Right, because Microsoft knows nothing about an integrated and proprietary architecture OR denying customer choice.
108 posts • joined 1 Oct 2007
Right, because Microsoft knows nothing about an integrated and proprietary architecture OR denying customer choice.
I hate to be a pedant (actually, I lie, I love it), but the acronym for Open Source for America is OSFA, not OSA (http://www.opensourceforamerica.org). Normally, not a big deal, but this is a proper noun acronym.
Actually, I got my definition from http://www.merriam-webster.com/dictionary/refute
Main Entry: re·fute
Function: transitive verb
1 : to prove wrong by argument or evidence : show to be false or erroneous
2 : to deny the truth or accuracy of <refuted the allegations>
Dear Captain Hogwash,
I refute your rant. Please see, especially, definition 2 posted above (however, definition 1 also applies to my example). Thanks.
"BMI assumes that weight is proportional to volume.
Then weight/height^2 is proportional to the radius of a person, i.e. how fat they are."
But weight is NOT proportional to volume - mass is. Mass /= weight. Weight = mass * gravity; and, consequently, my weight in New Orleans is NOT equal to my weight in Denver... which means that my BMI in New Orleans MUST be different than my BMI in Denver. Therefore, the only conclusion is that BMI, not being an absolute measurement, is extremely flawed.
Density = mass / volume;
mass / volume /= mass * gravity / volume
A 6'4" person with 5% body fat weighing 224 lbs WILL NOT have the same density or volume as a 6'4" person with 30% body fat weighing 224 lbs, but they WILL have the same BMI. How does this make any sense whatsoever?
It's really, really irritating when people believe that mass and weight are the same "measurements" but in different units.
Not to mention that a filtering solution such as this will have very little to absolutely no affect on Tor or other Dark/Shadow nets.
A "solution" such as this only treats the symptoms and not the disease... any medical professional will tell you that this type of solution simply does not work. And the analogy is completely transferrable to this situation.
If I had been drinking my coffee at the time of reading, disaster would have surely ensued. Purely fantastic - bravo, Lester.
@Robert Hill - You're possibly right, but there's another possibility you're missing: the fundamental rule of price & demand in free market economies. Right now, Apple tell you that the iPhone is worth 600-700 Euros, but they're "nice enough" to sell it to you for a subsidized price that's easier to swallow for the consumer. But, just because Apple tell you the iPhone is worth 600-700 Euros doesn't make it so; in fact, it's actually worth the subsidized price because that's the price at which most people are purchasing them. Now, if subsidies cease, and Apple raise the price to 600-700 Euros how many people are going to buy those iPhones? Certainly not as many as would buy it at the lower, "subsidized" price... but, certainly, some still would because it's an Apple product and namebrands sell. However, I believe it's equally possible for Apple to instead be forced to sell iPhones at the previous subsidized prices due to concurrent lack of demand.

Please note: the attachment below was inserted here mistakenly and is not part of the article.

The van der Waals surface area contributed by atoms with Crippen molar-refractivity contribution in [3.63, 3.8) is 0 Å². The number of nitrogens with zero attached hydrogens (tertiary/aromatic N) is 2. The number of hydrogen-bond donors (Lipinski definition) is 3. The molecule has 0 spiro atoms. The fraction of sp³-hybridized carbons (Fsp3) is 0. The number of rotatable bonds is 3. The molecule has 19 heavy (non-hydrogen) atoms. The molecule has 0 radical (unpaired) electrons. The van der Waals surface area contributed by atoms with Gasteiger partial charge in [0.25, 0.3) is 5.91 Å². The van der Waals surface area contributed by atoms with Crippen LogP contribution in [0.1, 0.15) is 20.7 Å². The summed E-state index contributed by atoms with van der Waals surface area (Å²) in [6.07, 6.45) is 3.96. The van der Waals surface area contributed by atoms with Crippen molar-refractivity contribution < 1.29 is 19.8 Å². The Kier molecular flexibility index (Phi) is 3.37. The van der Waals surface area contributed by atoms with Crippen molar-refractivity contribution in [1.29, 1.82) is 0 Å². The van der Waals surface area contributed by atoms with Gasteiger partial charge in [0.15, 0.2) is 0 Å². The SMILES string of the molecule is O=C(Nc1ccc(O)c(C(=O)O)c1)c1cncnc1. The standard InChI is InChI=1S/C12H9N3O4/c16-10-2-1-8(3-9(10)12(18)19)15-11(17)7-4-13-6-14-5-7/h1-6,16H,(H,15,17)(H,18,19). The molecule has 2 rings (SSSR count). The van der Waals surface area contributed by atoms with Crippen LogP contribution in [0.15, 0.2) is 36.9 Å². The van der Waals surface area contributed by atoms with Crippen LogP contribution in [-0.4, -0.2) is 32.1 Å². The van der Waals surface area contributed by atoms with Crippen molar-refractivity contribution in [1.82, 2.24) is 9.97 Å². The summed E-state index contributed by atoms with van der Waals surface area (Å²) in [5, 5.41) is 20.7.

@Brett Brennan 1 - You certainly pointed out an issue between CDMA and GSM carriers, but isn't it possible that it would force manufacturers to produce products with both CDMA AND GSM receivers? AT&T isn't the dominant provider in every market, and I don't think many manufactures would risk losing out on good customer markets because of different carrier signals. Now, it's true that they could manufacture two handsets, one with GSM and one with CDMA, but it would be vastly more cost effective to produce one product with both receivers coming standard. And, in that case, it would only increase competition between all mobile companies as they're no longer fighting only for the hippest, newest product, but for total market share.
Perhaps, instead of Mr. Chandler Bing, they've named this "decision engine" after the cherry. I mean, come on, who wouldn't want to pop Mr. Ballmer's Bing?!
Where one clone company falls, two more grow out of its ashes... or close enough anyway. PCMag is reporting that there are two new Mac clone makers, one in the UK and one in Russia: http://www.pcmag.com/article2/0,2817,2347470,00.asp.
The octopus would definitely not win if the mega shark had a laser, obviously. And if the octopus's tenticles were anacondas, how would it hold the guns AND pull the trigger?
And... seriously... did you just say "octopuses?" That's horrible.
Let me get this straight: According to Dell a woman only needs a computer to gossip with her friends (email), learn more about cooking and providing the male population with dinner by the time he comes home from work, dieting (because all women are apparently fat), and learning how to be more materialistic... er "posh?"
That's pretty sweet. Who thought up this garbage?
Seriously... who'd win in a fight between a Straw Man and a Straw Bear... pretty obvious, imo.
Though, perhaps it should be a Straw Bear E.
Sorry... where's my coat?
Not just the static heat of Texas, but I'd also assume that there's a generous bit of exhaust heat as well, being that this picture was presumably taken during a vertical thrust test.
I did originally think the same about it being a painting, though.